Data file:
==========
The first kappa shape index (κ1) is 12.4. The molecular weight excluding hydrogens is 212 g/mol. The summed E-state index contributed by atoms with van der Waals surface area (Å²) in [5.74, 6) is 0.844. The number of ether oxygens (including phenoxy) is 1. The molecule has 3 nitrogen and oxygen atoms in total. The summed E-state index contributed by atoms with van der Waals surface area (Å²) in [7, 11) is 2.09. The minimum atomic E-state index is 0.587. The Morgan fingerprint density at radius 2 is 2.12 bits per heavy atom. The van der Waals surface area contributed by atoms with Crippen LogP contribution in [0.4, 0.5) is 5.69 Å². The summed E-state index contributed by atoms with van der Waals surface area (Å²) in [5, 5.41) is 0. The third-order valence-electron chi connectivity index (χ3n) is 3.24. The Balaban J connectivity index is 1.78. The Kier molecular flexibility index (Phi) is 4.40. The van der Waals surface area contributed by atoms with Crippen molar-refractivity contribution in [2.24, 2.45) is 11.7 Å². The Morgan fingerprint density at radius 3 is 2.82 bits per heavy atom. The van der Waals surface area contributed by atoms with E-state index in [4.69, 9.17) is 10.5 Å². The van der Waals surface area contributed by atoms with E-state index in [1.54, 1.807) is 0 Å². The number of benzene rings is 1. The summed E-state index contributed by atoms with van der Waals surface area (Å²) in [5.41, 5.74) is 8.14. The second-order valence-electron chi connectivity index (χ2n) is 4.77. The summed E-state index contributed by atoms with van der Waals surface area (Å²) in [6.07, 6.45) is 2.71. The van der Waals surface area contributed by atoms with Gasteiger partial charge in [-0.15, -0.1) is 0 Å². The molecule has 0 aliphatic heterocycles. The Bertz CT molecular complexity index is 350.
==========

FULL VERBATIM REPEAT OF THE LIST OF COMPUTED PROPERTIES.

The first kappa shape index (κ1) is 12.4. The molecular weight excluding hydrogens is 212 g/mol. The summed E-state index contributed by atoms with van der Waals surface area (Å²) in [5.74, 6) is 0.844. The number of ether oxygens (including phenoxy) is 1. The molecule has 3 nitrogen and oxygen atoms in total. The summed E-state index contributed by atoms with van der Waals surface area (Å²) in [7, 11) is 2.09. The minimum atomic E-state index is 0.587. The Morgan fingerprint density at radius 2 is 2.12 bits per heavy atom. The van der Waals surface area contributed by atoms with Crippen LogP contribution in [0.4, 0.5) is 5.69 Å². The summed E-state index contributed by atoms with van der Waals surface area (Å²) in [5, 5.41) is 0. The third-order valence-electron chi connectivity index (χ3n) is 3.24. The Balaban J connectivity index is 1.78. The Kier molecular flexibility index (Phi) is 4.40. The van der Waals surface area contributed by atoms with Crippen molar-refractivity contribution in [2.24, 2.45) is 11.7 Å². The Morgan fingerprint density at radius 3 is 2.82 bits per heavy atom. The van der Waals surface area contributed by atoms with E-state index in [4.69, 9.17) is 10.5 Å². The van der Waals surface area contributed by atoms with E-state index in [1.54, 1.807) is 0 Å². The number of benzene rings is 1. The summed E-state index contributed by atoms with van der Waals surface area (Å²) in [5.41, 5.74) is 8.14. The second-order valence-electron chi connectivity index (χ2n) is 4.77. The summed E-state index contributed by atoms with van der Waals surface area (Å²) in [6.07, 6.45) is 2.71. The van der Waals surface area contributed by atoms with Gasteiger partial charge in [-0.15, -0.1) is 0 Å². The molecule has 0 aliphatic heterocycles. The Bertz CT molecular complexity index is 350.